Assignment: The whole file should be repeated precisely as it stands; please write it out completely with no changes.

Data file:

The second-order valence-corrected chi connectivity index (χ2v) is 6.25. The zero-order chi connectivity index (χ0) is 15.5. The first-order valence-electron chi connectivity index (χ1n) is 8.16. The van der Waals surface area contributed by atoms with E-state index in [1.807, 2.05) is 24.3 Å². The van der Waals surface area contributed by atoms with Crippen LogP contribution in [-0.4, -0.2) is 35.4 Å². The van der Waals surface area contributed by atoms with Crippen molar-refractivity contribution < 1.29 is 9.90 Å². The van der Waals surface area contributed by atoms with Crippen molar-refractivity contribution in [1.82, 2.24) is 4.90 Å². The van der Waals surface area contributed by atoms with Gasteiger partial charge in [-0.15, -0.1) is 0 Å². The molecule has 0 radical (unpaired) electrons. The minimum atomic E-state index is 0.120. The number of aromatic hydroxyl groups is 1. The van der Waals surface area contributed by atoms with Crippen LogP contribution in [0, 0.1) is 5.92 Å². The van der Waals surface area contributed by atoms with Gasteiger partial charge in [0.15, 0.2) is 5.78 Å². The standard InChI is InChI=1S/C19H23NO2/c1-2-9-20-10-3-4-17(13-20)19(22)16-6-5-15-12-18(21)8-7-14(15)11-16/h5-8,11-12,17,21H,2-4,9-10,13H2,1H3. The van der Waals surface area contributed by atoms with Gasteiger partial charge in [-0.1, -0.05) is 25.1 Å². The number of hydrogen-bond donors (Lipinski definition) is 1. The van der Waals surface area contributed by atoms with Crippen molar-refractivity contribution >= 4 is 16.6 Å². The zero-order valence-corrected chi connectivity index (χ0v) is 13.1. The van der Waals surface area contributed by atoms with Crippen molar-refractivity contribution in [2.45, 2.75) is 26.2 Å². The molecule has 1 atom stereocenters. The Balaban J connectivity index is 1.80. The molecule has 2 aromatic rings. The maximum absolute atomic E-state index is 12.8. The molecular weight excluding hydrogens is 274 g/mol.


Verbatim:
The second-order valence-corrected chi connectivity index (χ2v) is 6.25. The zero-order chi connectivity index (χ0) is 15.5. The first-order valence-electron chi connectivity index (χ1n) is 8.16. The van der Waals surface area contributed by atoms with E-state index in [1.807, 2.05) is 24.3 Å². The van der Waals surface area contributed by atoms with Crippen LogP contribution in [-0.4, -0.2) is 35.4 Å². The van der Waals surface area contributed by atoms with Crippen molar-refractivity contribution < 1.29 is 9.90 Å². The van der Waals surface area contributed by atoms with Crippen molar-refractivity contribution in [1.82, 2.24) is 4.90 Å². The van der Waals surface area contributed by atoms with Gasteiger partial charge in [-0.15, -0.1) is 0 Å². The molecule has 0 radical (unpaired) electrons. The minimum atomic E-state index is 0.120. The number of aromatic hydroxyl groups is 1. The van der Waals surface area contributed by atoms with Crippen LogP contribution in [0, 0.1) is 5.92 Å². The van der Waals surface area contributed by atoms with Gasteiger partial charge in [0.15, 0.2) is 5.78 Å². The standard InChI is InChI=1S/C19H23NO2/c1-2-9-20-10-3-4-17(13-20)19(22)16-6-5-15-12-18(21)8-7-14(15)11-16/h5-8,11-12,17,21H,2-4,9-10,13H2,1H3. The van der Waals surface area contributed by atoms with Gasteiger partial charge in [-0.1, -0.05) is 25.1 Å². The number of hydrogen-bond donors (Lipinski definition) is 1. The van der Waals surface area contributed by atoms with Crippen molar-refractivity contribution >= 4 is 16.6 Å². The zero-order valence-corrected chi connectivity index (χ0v) is 13.1. The van der Waals surface area contributed by atoms with Crippen molar-refractivity contribution in [2.45, 2.75) is 26.2 Å². The molecule has 1 atom stereocenters. The Balaban J connectivity index is 1.80. The molecule has 2 aromatic rings. The maximum absolute atomic E-state index is 12.8. The molecular weight excluding hydrogens is 274 g/mol.